Does Romantic poetry offer a consistent view on children?

Essay by Terri231186University, Bachelor'sA-, November 2008

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During the eighteenth century, children were expected to be seen and not heard. Society believed all children should be angelic, submissive and in fear of God. Many of the Romantic writers challenged these ideas in their prose and poetry. Some of the more interesting and controversial thoughts come from such writers as Blake, Coleridge and Wordsworth. The romantics esteemed children because they were innocent and close to nature. Youngsters had tended to be included in family groups, dressed as young adults in order to appear as a miniature of their parents. However, the Romantic approach was to depict them as real children, and to encourage society to be more child-centred.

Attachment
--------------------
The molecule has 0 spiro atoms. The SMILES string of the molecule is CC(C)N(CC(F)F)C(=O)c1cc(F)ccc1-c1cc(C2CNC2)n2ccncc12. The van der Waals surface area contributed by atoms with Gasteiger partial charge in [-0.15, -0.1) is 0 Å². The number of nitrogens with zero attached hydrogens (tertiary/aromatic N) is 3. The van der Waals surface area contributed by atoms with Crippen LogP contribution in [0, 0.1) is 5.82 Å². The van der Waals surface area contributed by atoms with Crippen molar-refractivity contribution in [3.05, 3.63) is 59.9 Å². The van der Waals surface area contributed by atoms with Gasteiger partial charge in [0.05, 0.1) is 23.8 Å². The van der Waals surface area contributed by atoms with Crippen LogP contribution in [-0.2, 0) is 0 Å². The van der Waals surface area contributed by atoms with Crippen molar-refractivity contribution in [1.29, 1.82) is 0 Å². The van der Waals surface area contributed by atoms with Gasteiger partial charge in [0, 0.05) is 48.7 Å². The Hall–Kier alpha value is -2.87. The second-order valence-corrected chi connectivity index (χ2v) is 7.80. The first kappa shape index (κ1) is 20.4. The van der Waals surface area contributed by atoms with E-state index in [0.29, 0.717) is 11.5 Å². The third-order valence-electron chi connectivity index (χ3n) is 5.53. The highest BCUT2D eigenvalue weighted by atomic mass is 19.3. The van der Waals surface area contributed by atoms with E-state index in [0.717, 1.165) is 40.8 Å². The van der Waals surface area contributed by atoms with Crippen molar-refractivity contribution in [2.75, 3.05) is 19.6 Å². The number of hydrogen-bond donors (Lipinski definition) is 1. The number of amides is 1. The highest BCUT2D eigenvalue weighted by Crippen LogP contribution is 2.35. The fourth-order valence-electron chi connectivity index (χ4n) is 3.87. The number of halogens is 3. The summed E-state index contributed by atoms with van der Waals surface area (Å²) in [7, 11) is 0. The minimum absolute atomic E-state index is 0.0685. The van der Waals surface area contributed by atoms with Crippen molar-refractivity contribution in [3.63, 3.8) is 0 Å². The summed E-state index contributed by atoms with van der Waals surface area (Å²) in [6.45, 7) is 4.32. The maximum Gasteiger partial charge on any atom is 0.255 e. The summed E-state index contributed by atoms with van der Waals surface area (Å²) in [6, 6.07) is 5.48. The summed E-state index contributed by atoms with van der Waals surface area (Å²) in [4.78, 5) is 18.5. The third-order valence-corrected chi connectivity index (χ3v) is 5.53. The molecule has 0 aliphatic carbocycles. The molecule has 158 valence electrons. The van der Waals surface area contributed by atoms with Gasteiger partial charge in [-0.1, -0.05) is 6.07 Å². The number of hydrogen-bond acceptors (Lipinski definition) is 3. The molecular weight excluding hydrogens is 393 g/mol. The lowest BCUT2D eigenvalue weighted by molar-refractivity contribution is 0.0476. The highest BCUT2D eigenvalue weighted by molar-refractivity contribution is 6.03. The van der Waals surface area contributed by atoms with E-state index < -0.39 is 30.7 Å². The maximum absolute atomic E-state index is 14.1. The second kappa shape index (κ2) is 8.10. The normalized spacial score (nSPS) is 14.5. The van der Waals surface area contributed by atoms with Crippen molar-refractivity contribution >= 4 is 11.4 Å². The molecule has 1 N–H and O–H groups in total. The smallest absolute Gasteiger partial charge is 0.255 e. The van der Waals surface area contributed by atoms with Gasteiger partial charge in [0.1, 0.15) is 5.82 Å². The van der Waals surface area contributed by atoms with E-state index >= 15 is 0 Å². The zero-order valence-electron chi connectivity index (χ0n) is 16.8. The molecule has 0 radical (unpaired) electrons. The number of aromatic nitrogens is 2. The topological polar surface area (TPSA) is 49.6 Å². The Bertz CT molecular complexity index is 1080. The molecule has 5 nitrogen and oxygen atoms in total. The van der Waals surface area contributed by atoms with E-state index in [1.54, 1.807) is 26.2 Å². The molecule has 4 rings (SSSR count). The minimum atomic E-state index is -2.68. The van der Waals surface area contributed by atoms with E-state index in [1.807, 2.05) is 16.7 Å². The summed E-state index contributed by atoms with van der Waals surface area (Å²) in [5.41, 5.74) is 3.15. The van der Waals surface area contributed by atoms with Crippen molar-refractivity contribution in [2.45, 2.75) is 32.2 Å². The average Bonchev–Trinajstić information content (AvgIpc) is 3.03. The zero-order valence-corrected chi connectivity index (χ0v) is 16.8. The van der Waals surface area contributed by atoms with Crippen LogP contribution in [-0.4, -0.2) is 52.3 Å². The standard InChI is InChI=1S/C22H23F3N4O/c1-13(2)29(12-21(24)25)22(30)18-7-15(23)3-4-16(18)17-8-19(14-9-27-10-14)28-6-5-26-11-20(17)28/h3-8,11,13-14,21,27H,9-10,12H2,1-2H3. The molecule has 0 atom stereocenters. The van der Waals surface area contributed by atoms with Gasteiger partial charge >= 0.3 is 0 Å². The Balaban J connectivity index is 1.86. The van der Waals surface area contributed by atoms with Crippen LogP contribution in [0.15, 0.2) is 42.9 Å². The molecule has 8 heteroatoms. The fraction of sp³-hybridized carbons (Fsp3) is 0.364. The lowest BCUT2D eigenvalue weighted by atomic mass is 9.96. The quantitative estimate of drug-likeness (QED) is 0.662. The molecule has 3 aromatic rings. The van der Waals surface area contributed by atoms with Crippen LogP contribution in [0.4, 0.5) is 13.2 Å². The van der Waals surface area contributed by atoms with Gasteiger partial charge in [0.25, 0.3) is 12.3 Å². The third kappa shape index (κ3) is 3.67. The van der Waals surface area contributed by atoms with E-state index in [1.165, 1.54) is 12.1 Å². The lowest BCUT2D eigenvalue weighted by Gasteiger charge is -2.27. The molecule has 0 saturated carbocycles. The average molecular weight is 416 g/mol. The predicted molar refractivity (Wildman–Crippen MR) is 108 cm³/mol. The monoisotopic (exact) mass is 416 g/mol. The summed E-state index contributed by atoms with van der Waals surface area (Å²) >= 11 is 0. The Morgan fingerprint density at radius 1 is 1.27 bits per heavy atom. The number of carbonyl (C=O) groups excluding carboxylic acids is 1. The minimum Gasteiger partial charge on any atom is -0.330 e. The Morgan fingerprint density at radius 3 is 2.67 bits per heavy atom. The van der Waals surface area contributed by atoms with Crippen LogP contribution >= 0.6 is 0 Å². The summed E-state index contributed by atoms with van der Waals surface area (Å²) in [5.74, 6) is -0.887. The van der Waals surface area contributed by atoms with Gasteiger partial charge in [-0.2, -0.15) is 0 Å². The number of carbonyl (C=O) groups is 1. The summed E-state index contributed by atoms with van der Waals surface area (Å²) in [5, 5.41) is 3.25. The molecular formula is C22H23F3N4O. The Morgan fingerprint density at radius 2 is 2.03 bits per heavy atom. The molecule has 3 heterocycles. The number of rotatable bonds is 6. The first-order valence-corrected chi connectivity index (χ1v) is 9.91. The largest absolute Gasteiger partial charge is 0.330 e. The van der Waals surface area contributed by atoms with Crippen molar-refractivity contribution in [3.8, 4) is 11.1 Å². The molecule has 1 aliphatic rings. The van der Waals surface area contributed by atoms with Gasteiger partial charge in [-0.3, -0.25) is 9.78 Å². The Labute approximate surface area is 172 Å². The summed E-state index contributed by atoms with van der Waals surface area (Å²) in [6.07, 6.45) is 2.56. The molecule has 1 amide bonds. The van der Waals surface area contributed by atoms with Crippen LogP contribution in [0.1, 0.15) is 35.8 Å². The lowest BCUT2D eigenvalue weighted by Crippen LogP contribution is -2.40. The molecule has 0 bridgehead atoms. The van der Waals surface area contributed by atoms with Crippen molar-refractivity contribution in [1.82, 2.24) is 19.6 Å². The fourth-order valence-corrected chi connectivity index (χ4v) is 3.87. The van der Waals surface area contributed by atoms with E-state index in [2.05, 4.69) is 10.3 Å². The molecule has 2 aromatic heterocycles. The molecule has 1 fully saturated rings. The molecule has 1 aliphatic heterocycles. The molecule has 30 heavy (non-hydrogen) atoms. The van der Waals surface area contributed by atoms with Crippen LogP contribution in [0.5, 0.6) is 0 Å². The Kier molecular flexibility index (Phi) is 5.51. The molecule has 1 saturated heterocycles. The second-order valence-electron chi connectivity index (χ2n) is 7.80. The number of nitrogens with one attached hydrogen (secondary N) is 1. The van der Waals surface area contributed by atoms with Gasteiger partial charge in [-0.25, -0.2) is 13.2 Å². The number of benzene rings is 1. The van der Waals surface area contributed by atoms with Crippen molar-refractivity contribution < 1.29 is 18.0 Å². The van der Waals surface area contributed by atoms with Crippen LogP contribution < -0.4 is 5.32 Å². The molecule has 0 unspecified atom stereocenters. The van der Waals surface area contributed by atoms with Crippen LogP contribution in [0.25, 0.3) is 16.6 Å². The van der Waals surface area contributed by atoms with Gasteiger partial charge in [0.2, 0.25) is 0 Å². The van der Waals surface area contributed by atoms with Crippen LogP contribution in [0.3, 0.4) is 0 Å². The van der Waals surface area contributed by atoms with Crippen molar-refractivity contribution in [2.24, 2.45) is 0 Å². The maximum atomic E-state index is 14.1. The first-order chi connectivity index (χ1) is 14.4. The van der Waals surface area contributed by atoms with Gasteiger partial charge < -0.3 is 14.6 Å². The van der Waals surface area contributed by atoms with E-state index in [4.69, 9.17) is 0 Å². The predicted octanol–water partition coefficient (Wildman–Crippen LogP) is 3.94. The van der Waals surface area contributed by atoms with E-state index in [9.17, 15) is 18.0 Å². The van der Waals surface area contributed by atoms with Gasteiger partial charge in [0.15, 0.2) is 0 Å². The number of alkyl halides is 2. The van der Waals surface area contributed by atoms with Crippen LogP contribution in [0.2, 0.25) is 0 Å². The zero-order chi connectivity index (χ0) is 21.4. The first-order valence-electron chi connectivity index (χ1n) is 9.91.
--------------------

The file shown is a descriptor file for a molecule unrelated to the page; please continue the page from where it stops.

One of the main ways in which to portray children during the Romantic period was to see them as victims of the church. Due to terrible living and working conditions that came about because of the industrial revolution during this era.

Children “managed on a diet so deficient in protein that they could not grow” (Burton, 165). Over fifty per cent of children died before they reached the age of five years, “Death was as common and as true as poverty” (Burton, 166). In spite of this the church sat by and watched the population suffer instead of helping the poor the church was teaching the populace that in order to go to heaven everyone must suffer in this world first, this included children. Blake’s sentiments are reflected in his poem The Chimney Sweeper taken from his collection Songs of Experience, in which the narrative voice states:“They think they have done me no injury:And are gone to praise God & his priest & kingWho make up a heaven of our misery”(The Chimney Sweeper, 14-16).

The ethics of the church also come under fire by Blake in his poem Holy Thursday...